Beyond the obvious advantages that the Gilbert Law Summary on Property has, there is one aspect where something additional could be included in the book: more examples and case studies. The book is occasionally keen to complete the theoretical approach with practical example, however, especially in the case of notions about the concept of property, there can never be enough of this. The reader or user constantly feels the need to understand how that respective theoretical approach is translated into practice and how lawyers can actually use that theory when dealing with legal cases. Certainly, this is only a way to probe that the theory was properly understood, but an essential manner to do so.
The other complaint that one might have about the book may be that, compared to some of the others, it lacks somewhat a structural timeline through the chapters. For example, the theory of property could perhaps have been better structured if the acquisition, actual ownership and renouncing the rights to property were the main three categories around which each notion would have been grouped. With this manner of presentation, it does appear that the theory does not follow what might appear like a natural flow of the concept.
The subchapter on rights against neighbors should have naturally been attached to a discussion on rights and obligation related to the actual ownership of property, but it is not, it is placed without any connection to the other subchapters. At the same time, the chapter on sale of land should have been followed by a chapter on inheritance of property and other means of transferring ownership.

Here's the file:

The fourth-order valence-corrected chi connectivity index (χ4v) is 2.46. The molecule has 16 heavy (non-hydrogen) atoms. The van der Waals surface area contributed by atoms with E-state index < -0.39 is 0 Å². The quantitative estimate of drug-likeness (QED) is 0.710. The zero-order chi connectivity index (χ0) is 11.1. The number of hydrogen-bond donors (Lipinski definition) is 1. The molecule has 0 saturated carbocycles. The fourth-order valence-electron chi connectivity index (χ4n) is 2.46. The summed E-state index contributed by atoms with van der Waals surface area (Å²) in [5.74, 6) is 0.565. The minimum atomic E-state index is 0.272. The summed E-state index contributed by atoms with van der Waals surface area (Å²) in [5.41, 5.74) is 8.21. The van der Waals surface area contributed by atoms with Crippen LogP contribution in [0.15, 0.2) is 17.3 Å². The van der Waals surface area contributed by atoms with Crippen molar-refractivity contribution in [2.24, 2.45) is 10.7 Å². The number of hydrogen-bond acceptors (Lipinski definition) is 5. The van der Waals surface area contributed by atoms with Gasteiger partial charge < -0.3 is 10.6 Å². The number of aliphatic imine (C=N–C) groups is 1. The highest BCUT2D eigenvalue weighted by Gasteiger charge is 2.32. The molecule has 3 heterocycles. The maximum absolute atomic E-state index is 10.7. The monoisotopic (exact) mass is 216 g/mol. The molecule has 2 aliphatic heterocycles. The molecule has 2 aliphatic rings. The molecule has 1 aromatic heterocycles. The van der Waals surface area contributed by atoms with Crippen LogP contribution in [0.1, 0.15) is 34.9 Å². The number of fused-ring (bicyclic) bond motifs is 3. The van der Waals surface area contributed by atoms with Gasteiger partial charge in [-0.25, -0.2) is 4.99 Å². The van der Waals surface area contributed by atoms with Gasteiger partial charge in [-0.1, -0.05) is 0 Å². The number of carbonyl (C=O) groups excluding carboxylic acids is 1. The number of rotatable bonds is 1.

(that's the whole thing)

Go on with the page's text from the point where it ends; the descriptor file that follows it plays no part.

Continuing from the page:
The book is extremely detailed, sometimes even with elements that could have been skipped in this summary. The rights in airspace is definitely something that should be analyzed and further investigated, but it is dubitable that this is a topic that needs to be included in what is a summary of the most important notions. At the same time, the rights in airspace or water might also make the object of international conventions, which means that this takes precedence over the internal legal framework governing such property rights. The book does not seem to give too many details on the international conventions.
Overall, two of the main characteristics of Gilbert Law Summaries in general appear in this book as well: a massive amount of information, an almost exhaustive process that seems to cover everything related to the topic at hand; and the use of auxiliary support instruments, such as charts, tables, outlines etc. all aimed at making the learning process easier and more accessible. This is all extremely useful, especially given the challenges of the…